5 Underappreciated Songs From John Denver

5 Underappreciated Songs From John Denver | I Love Classic Rock Videos

via John Denver / Youtube

The best way to appreciate a musician is to look for their underrated hits. That’s not to say that we should overlook the gems created by him/her, but to see the depth of one’s songwriting and cherish it for what it is. We could look at hundreds of musicians on this one, but for this occasion, we celebrate the legacy of John Denver by looking at his few deep cuts, all waiting to be appreciated in their own time.


“All of My Memories” – Aerie (1971)

While on the road, the musician pines for his family and friends in “All of My Memories.” John Denver longs for more rural settings, the only setting that seems fitting for the singer, between the strenuous life in hotel rooms and dizzying roads to travel.

“The Cowboy and the Lady” – Some Days Are Diamonds (1981)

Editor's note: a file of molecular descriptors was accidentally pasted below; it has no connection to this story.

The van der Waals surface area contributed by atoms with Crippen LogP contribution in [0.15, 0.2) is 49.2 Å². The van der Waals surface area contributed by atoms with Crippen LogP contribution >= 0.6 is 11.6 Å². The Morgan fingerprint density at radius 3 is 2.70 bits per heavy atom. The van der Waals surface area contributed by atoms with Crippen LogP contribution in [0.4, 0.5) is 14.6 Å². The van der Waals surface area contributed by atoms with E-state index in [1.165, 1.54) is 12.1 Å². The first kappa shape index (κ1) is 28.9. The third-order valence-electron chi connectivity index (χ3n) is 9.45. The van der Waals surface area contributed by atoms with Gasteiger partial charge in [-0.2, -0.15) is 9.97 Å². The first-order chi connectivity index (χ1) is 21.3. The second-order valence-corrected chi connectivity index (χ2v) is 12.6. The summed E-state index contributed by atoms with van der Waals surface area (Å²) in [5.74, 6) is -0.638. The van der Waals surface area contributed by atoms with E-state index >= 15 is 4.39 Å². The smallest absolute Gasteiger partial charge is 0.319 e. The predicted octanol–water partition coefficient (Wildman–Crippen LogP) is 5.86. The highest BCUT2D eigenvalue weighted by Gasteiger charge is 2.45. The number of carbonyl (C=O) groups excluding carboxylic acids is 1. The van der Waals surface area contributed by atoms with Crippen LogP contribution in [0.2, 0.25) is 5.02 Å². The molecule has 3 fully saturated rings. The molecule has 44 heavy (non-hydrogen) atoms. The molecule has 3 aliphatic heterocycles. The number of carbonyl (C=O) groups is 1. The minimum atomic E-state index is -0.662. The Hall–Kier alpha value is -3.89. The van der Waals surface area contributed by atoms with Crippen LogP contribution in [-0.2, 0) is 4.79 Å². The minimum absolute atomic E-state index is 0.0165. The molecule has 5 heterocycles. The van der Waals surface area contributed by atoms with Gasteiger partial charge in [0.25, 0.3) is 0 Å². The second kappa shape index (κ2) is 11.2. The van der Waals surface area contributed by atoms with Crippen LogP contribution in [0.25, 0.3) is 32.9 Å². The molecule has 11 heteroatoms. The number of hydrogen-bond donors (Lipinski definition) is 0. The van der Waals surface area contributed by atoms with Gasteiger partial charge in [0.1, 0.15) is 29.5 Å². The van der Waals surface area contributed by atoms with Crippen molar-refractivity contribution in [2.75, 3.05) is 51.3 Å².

Denver smoothly contrasted two different beings by making the rough, rugged cowboy form a relationship with the pretty and fancy lady. Its lyrics confirm such: “But there we sat, the cowboy and the lady” / “She was evenings at the opera and summers in Paree” / “I was Grand Ole Opry, Nashville, Tennessee.”

“Mother Nature’s Son”Rocky Mountain High (1972)

The Beatles included this track on their double album The Beatles, although it sounds like it was written and performed only by John Denver. How could it not be? Denver knew best how to portray nature in his own accord.

“Friends With You” – Aerie (1971)

This wistful musing comes from Denver’s sixth studio album. In these lines, Denver reflects on the wisdom that comes with age and the many opportunities it presents. A somber minor melody hangs over the verses, but an upbeat tone greets its chorus.

“Matthew” – Back Home Again (1974)

“Matthew” is one of Denver’s most moving songs, and it shows that he has genuine faith in the importance of doing the right thing in life. The song, which is loosely based on his uncle’s brief life, ignores perfection in favor of delivering a moving ode to a genuine man.